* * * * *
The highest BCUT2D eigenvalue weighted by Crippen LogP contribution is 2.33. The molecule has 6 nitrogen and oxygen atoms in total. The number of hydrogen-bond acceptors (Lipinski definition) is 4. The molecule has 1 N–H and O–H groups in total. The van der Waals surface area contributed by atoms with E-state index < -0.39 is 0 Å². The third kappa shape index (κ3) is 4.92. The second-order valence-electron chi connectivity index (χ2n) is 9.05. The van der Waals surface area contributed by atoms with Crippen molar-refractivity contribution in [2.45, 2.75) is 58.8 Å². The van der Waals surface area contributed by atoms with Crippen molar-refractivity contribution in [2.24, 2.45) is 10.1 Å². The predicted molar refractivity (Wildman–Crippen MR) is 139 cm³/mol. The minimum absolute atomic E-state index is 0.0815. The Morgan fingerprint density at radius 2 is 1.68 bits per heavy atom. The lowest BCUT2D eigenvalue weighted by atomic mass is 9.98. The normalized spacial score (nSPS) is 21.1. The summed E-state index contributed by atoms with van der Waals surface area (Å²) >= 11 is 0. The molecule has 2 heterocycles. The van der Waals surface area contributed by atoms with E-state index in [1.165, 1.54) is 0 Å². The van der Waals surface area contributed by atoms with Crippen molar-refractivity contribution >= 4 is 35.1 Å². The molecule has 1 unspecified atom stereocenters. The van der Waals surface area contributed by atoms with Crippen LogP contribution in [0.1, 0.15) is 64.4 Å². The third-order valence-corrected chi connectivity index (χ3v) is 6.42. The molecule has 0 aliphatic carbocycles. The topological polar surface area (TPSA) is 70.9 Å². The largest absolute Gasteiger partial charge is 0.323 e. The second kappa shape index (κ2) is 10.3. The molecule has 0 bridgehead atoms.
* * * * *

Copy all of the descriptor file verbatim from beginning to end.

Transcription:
The highest BCUT2D eigenvalue weighted by Crippen LogP contribution is 2.33. The molecule has 6 nitrogen and oxygen atoms in total. The number of hydrogen-bond acceptors (Lipinski definition) is 4. The molecule has 1 N–H and O–H groups in total. The van der Waals surface area contributed by atoms with E-state index < -0.39 is 0 Å². The third kappa shape index (κ3) is 4.92. The second-order valence-electron chi connectivity index (χ2n) is 9.05. The van der Waals surface area contributed by atoms with Crippen molar-refractivity contribution in [2.45, 2.75) is 58.8 Å². The van der Waals surface area contributed by atoms with Crippen molar-refractivity contribution in [2.24, 2.45) is 10.1 Å². The predicted molar refractivity (Wildman–Crippen MR) is 139 cm³/mol. The minimum absolute atomic E-state index is 0.0815. The Morgan fingerprint density at radius 2 is 1.68 bits per heavy atom. The lowest BCUT2D eigenvalue weighted by atomic mass is 9.98. The normalized spacial score (nSPS) is 21.1. The summed E-state index contributed by atoms with van der Waals surface area (Å²) >= 11 is 0. The molecule has 2 heterocycles. The van der Waals surface area contributed by atoms with E-state index in [1.165, 1.54) is 0 Å². The van der Waals surface area contributed by atoms with Crippen molar-refractivity contribution >= 4 is 35.1 Å². The molecule has 1 unspecified atom stereocenters. The van der Waals surface area contributed by atoms with Crippen LogP contribution in [0.1, 0.15) is 64.4 Å². The third-order valence-corrected chi connectivity index (χ3v) is 6.42. The molecule has 0 aliphatic carbocycles. The topological polar surface area (TPSA) is 70.9 Å². The largest absolute Gasteiger partial charge is 0.323 e. The second kappa shape index (κ2) is 10.3. The molecule has 0 bridgehead atoms.